Like every other part of our home, the stables were inside and very well insulated. The enormous space provided enough room to take care of the reindeer and train them when need be. Nicholas stood in the center of the room, a clicker in hand as he worked with the reindeer on their take-off and landing. Aside from working with flying reindeer, he looked nothing like what people expected from Santa Claus. He wasn’t fat. He didn’t have white hair. He’d shaven before the party the other night. He wasn’t even wearing any hints of red today. He looked like a normal man in his late twenties, despite his real age.
“Hello, Dear,” I called out, not able to resist the play on words.
Nicholas gave the signal for the deer to land before turning to us with a smile. “Well, if it isn’t my two favorite girls.”
Fidela barreled over to him and he scooped her up into her arms. “Daddy!”
“Hey there, Butterfly. What have you been up to?”
Fidela told him all about her morning, which ranged from making crayon drawings of Santa in her treehouse to pretending she was Santa. My husband and I shared a look. It was definitely time to tell her. We never meant to keep it a secret, we just never sat down and talked to her about it.
“Butterfly, your mommy and I need to tell you something about Santa Claus.”
Her head tilted as she studied him.
She remained silent for a little before she shook her head. “No, you’re not. Santa is fat.”
I don’t think Fidela heard him, but he definitely mumbled under his breath about how much he hated that particular aspect of his description. He continued in a cheerier tone. “I am, and I can prove it.”
Fidela wore a look of intense disbelief that only a child could manage as he carried her to the far side of the stable where his sled rested. The sled was the one thing that people tended to get right about Nicholas’s alter ego. It was deep mahogany in color with gold trim. He’d had it for centuries, and took great pride in keeping it well cared for.
Nicholas set Fidela in the sleigh and then climbed in after her. “See, I have a sleigh, and flying reindeer, and I always work on Christmas Eve. I’m Santa.”
Fidela’s dark brows furrowed as she looked at him, still clearly not buying it.
“It’s true sweetie. Daddy is Santa,” I said, trying to help. “Put on the hat.”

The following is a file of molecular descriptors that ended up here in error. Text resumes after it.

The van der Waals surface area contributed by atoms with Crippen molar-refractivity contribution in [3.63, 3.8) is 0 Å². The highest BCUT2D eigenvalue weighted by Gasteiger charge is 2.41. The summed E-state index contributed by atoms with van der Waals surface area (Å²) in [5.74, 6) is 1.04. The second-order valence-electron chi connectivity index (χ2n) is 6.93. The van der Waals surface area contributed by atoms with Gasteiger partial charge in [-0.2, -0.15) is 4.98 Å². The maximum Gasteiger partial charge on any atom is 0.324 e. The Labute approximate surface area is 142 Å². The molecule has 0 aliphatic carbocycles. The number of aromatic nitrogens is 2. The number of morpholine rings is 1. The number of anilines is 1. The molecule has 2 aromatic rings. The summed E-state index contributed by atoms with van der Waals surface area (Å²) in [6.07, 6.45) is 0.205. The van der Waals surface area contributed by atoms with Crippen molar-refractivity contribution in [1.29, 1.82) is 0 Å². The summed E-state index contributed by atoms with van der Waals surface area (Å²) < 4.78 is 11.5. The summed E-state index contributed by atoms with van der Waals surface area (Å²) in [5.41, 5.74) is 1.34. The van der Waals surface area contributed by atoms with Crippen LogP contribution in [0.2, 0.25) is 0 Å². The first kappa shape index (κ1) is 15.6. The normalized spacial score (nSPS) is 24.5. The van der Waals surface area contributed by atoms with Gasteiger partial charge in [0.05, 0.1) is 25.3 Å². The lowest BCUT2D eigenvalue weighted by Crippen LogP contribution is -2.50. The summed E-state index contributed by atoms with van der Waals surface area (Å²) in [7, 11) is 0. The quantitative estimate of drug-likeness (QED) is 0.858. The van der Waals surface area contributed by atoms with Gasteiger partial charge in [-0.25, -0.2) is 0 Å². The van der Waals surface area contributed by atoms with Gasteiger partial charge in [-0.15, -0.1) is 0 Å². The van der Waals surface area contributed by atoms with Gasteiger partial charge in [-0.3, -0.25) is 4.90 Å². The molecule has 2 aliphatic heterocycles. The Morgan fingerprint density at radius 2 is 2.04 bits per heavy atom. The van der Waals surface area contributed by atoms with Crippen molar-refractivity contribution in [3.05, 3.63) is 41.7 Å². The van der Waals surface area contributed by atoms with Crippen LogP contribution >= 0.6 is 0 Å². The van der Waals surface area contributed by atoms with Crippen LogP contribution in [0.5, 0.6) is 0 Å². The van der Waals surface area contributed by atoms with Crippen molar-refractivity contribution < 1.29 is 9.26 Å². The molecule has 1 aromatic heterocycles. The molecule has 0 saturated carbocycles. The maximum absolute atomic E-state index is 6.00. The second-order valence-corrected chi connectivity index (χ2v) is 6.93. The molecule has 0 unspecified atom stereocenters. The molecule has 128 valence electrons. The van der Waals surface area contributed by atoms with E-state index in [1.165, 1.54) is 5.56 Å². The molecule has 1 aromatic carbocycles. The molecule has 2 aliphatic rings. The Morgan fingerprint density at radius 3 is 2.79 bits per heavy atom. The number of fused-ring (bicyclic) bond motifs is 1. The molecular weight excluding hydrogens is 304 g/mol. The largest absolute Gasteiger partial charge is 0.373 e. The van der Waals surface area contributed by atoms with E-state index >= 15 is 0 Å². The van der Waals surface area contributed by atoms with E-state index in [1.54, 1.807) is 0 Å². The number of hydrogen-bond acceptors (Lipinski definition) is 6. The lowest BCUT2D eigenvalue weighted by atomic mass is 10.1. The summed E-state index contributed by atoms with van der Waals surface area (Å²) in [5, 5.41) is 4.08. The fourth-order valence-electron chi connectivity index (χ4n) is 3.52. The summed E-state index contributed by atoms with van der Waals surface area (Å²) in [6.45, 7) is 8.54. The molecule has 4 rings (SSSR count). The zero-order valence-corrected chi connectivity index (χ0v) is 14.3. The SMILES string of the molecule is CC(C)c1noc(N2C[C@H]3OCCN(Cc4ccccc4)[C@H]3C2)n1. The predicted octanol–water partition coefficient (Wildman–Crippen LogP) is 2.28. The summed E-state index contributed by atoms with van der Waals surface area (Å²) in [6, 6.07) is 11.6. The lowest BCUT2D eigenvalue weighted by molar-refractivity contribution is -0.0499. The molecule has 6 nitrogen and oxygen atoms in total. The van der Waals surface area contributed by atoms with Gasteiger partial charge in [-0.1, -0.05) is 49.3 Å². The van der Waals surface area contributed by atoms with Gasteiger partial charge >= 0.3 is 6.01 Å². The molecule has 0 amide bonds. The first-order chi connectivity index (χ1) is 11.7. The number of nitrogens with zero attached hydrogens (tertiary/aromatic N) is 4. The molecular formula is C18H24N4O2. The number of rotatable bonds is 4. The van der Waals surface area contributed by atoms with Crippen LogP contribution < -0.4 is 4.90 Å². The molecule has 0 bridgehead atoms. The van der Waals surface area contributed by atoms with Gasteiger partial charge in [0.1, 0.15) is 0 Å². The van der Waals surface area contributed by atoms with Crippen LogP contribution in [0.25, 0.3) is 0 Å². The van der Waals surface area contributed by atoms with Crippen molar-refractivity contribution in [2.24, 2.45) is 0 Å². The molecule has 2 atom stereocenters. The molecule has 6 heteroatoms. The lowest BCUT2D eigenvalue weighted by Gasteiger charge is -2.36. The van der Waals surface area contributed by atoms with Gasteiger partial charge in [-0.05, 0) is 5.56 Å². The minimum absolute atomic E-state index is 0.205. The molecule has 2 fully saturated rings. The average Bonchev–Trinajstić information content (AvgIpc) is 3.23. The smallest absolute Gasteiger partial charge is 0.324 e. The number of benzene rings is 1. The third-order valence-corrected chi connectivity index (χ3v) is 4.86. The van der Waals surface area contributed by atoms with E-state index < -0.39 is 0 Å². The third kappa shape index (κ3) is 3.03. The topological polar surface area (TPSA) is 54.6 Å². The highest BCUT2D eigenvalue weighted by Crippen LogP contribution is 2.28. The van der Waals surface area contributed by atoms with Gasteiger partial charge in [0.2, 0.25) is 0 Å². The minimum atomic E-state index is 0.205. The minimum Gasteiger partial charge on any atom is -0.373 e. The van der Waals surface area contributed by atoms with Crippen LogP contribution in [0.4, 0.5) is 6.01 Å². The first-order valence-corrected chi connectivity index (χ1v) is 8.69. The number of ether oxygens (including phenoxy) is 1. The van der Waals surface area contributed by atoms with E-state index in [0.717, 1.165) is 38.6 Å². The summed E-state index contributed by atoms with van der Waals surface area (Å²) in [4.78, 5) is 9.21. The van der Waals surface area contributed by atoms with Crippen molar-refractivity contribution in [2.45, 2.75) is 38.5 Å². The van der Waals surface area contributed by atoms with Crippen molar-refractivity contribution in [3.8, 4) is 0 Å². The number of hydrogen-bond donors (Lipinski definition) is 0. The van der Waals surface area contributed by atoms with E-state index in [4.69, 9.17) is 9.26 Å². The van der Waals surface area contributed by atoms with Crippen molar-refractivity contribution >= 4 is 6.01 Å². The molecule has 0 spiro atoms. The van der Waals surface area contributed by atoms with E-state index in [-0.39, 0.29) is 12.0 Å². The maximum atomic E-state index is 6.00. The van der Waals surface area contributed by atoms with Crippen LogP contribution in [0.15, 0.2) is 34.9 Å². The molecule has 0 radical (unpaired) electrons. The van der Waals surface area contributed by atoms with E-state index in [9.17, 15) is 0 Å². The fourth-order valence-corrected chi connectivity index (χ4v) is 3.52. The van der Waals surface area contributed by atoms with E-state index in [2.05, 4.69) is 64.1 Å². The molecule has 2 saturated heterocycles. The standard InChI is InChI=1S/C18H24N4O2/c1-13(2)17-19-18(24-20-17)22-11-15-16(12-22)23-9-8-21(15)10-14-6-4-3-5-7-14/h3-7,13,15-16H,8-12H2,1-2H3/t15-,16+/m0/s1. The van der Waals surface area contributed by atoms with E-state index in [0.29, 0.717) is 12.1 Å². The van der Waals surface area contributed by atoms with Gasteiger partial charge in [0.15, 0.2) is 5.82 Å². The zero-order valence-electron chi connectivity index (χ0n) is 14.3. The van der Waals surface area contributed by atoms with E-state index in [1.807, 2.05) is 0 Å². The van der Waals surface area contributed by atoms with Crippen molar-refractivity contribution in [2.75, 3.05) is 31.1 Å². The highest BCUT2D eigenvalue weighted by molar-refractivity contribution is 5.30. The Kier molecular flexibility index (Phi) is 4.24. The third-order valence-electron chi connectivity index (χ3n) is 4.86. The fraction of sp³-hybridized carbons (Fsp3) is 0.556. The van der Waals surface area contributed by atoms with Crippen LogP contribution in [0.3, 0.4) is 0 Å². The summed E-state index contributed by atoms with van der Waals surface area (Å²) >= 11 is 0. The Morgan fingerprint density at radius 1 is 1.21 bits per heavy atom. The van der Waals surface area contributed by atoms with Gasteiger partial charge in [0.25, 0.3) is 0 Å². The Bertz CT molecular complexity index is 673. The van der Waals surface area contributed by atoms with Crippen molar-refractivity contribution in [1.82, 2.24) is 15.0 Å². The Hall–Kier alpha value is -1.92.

“Right!” he reached back over the bench seat into his bag of tricks and pulled out his red hat. He placed the garment on his head with excitement, and it dangled the white ball of fluff in his face.
“Do you believe us?” Nicholas asked.
“Nope.” Her expectant gaze quickly shifted to me. “Can we have lunch now?”
“Okay, what about my bag?” Pulled the nearly empty bag onto the seat. “You liked Claire’s stuffed fox last night, right?”
Fidela nodded excitedly.
“Well, how about this?” Nicholas reached into his bag and pulled out an identical fox to the one Claire had. Our daughter squealed in excitement as he handed over the plush toy. Fidela hugged it to her chest and pet its head before looking up at her father. She jumped when she saw him, and nearly dropped her new toy as she blinked rapidly.
In that instant, I knew. She’d managed to activate the spell and see him as the rest of the world saw.
“Daddy?” She whispered.
“Yes, Butterfly?” Nicholas replied, tilting his head with a goofy grin.
She blinked again and her smile grew. “You are Santa!” she lunged forward and wrapped her arms around him.
Nicholas chuckled as he hugged her back. “I am.”
She pulled away suddenly, excitement dancing in her rainbow eyes as she looked between the two of us. “Can I be Santa when I’m older?”
My husband and I met each other’s gaze and I could see the pride in his eyes. He wanted her to be a part of this as much as she wanted it. I nodded as I spoke. “Of course you can.”
She squealed in delight again before jumping out of the sleigh and bounding over to the reindeer, who watched her without worry. They were very used to her excitement and energy by now.
“Cupid!” She exclaimed. “I’m going to be Santa when I’m older!”
We watched our little girl with wide smiles.
“Good to see she’s so excited about the family business,” Nicholas said, before reaching into his sack and pulling out a yardstick with a smirk. “I think we’re going to be needing this for a new outfit, Mrs. Claus.”
I took the measuring stick from him, already planning out a new outfit. Green seemed like a good color for her. “That seems likely.”
He climbed out of the sleigh and put an arm around my waist. “Just wait until we tell her who you are.”
“I don’t think she’s ready for that just yet.”